Wait, who wants to LOSE power when they’re hitting?
Nobody of course, unless you’re attempting a sacrifice bunt!
But there are common problems among hitters — even the pros — that can sap you of your power. Both players and coaches should be aware of these minor, correctable flaws.
Take a look at the video below of Mets minor league prospect Reese Havens, while taking batting practice in the Cape Cod League in the summer of 2007 (courtesy of SaberScouting, who does an excellent job of breaking down his entire swing):
Now take a look at more recent footage of Havens in the Arizona Fall League in November 2009 (courtesy of Toby Hyde of MetsMinorLeagueBlog):
It looks like a pretty nice swing, doesn’t it? Smooth and quick, straight to the ball. I’m a Mets fan and Havens is someone I’m very high on for his old-school approach, leadership skills, and all-around ability as a ballplayer. He’s moving quickly up the ladder but isn’t hitting with as much power as some hoped. So I took a closer look at his swing and called in the eagle eye of Dan Gilligan, a former All-American, pro scout, college coach, and currently a highly respected hitting instructor for the Pro Player Academy in Hawthorne, NJ.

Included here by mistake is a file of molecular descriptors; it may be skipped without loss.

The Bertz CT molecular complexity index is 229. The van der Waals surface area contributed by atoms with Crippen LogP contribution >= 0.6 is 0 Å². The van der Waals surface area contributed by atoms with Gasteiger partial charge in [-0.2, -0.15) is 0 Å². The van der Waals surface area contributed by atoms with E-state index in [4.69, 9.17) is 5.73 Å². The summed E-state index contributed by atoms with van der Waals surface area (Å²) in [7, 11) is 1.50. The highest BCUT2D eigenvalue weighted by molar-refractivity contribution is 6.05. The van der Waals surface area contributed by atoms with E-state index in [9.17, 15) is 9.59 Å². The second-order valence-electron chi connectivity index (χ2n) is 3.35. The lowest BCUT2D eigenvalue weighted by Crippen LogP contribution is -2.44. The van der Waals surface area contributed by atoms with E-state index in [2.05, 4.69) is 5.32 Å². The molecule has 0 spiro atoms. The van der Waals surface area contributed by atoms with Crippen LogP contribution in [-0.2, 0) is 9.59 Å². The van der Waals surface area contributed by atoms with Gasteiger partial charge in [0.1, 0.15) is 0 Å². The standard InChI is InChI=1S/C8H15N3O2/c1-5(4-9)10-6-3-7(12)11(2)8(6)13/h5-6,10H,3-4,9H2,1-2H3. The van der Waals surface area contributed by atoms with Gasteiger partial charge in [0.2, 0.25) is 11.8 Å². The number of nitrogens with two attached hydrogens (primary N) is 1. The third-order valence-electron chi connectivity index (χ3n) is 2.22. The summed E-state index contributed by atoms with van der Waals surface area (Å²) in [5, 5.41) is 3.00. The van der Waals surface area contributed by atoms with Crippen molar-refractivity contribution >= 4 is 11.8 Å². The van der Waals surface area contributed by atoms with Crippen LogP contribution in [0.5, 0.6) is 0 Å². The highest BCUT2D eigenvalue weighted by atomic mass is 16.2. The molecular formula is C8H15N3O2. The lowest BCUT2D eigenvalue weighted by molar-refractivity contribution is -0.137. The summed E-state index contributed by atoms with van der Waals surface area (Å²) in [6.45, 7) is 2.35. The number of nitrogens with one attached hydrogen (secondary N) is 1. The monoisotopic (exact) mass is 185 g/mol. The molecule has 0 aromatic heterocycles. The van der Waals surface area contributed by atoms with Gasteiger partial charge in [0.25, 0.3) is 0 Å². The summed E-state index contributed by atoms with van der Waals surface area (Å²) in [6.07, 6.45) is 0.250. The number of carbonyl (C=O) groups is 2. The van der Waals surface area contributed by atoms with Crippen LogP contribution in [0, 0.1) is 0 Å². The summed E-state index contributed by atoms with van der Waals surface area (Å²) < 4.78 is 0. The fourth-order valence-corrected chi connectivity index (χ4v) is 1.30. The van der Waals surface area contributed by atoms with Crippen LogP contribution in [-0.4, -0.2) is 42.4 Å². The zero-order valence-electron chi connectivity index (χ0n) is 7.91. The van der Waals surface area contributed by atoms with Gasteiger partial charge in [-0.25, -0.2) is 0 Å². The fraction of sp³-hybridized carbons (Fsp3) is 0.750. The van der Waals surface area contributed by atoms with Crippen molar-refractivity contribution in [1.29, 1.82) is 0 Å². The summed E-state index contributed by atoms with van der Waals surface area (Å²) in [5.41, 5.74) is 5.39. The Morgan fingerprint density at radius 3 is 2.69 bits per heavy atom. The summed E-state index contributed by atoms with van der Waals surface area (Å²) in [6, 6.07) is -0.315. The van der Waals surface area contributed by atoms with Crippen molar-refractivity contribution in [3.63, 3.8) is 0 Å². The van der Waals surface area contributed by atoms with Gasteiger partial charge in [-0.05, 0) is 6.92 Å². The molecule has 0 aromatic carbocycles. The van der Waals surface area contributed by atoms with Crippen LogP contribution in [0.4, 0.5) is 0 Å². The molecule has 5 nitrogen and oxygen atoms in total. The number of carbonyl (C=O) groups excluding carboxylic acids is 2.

Joe: after watching your videos about striding against the front leg, and keeping the weight back with the hands, it looks to me like this kid would generate more power if he didn’t “leak forward” with the front side and his hands when his front foot lands. Are you seeing what I’m seeing?
Dan: It looks to me like he starts opening that front side a shade too early, and the hands start going forward as his foot lands, rather than staying back in the launch. Because of that, he’s losing some of the power from his hips.
Joe: Frankie Piliere, when commenting on Havens’ Cape Cod video, specifically pointed out : “There is also a huge separation between where his hips come forward against the front leg and his hands, which remain completely back.”
Dan: Piliere does a great job of breaking down the BP swing, but I disagree on the separation. I agree it’s there, but I don’t think it’s necessarily a good thing, because his weight is shifting along with the front leg and his head is moving forward. Though, it’s much more pronounced in the recent video from Arizona.
In the Cape Cod BP session, Havens was for the most part staying back until contact. As Piliere points out, his head doesn’t move much until contact or slightly after — but then it pushes forward and up, and his weight goes over his front side after contact. I generally dont like this in the swing, in fact I dont like any forward movement after the front foot drops, because the hips can’t rotate efficiently while the body is transferring weight. In game conditions — such as we see in the recent AFL video — this action can cause the hitter to rush forward or “race to the ball” which can cut off the power of the hip rotation.
Joe: This is what we call “blowing through the stop sign”, right?